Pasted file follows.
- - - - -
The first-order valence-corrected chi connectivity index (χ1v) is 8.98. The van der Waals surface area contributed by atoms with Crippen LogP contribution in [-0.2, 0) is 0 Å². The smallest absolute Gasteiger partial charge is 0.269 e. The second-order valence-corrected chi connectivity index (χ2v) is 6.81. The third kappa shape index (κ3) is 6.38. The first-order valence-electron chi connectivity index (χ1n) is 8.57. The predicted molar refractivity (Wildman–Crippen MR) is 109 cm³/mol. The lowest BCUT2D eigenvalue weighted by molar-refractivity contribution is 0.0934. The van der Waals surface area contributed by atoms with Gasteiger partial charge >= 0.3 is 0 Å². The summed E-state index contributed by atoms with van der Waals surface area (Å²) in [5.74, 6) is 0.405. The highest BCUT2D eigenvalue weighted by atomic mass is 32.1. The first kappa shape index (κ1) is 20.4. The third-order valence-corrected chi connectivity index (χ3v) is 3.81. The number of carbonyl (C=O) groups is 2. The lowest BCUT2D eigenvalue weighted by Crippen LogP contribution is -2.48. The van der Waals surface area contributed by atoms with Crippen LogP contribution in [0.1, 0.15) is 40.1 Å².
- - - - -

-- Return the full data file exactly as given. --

The first-order valence-corrected chi connectivity index (χ1v) is 8.98. The van der Waals surface area contributed by atoms with Crippen LogP contribution in [-0.2, 0) is 0 Å². The smallest absolute Gasteiger partial charge is 0.269 e. The second-order valence-corrected chi connectivity index (χ2v) is 6.81. The third kappa shape index (κ3) is 6.38. The first-order valence-electron chi connectivity index (χ1n) is 8.57. The predicted molar refractivity (Wildman–Crippen MR) is 109 cm³/mol. The lowest BCUT2D eigenvalue weighted by molar-refractivity contribution is 0.0934. The van der Waals surface area contributed by atoms with Gasteiger partial charge >= 0.3 is 0 Å². The summed E-state index contributed by atoms with van der Waals surface area (Å²) in [5.74, 6) is 0.405. The highest BCUT2D eigenvalue weighted by atomic mass is 32.1. The first kappa shape index (κ1) is 20.4. The third-order valence-corrected chi connectivity index (χ3v) is 3.81. The number of carbonyl (C=O) groups is 2. The lowest BCUT2D eigenvalue weighted by Crippen LogP contribution is -2.48. The van der Waals surface area contributed by atoms with Crippen LogP contribution in [0.1, 0.15) is 40.1 Å².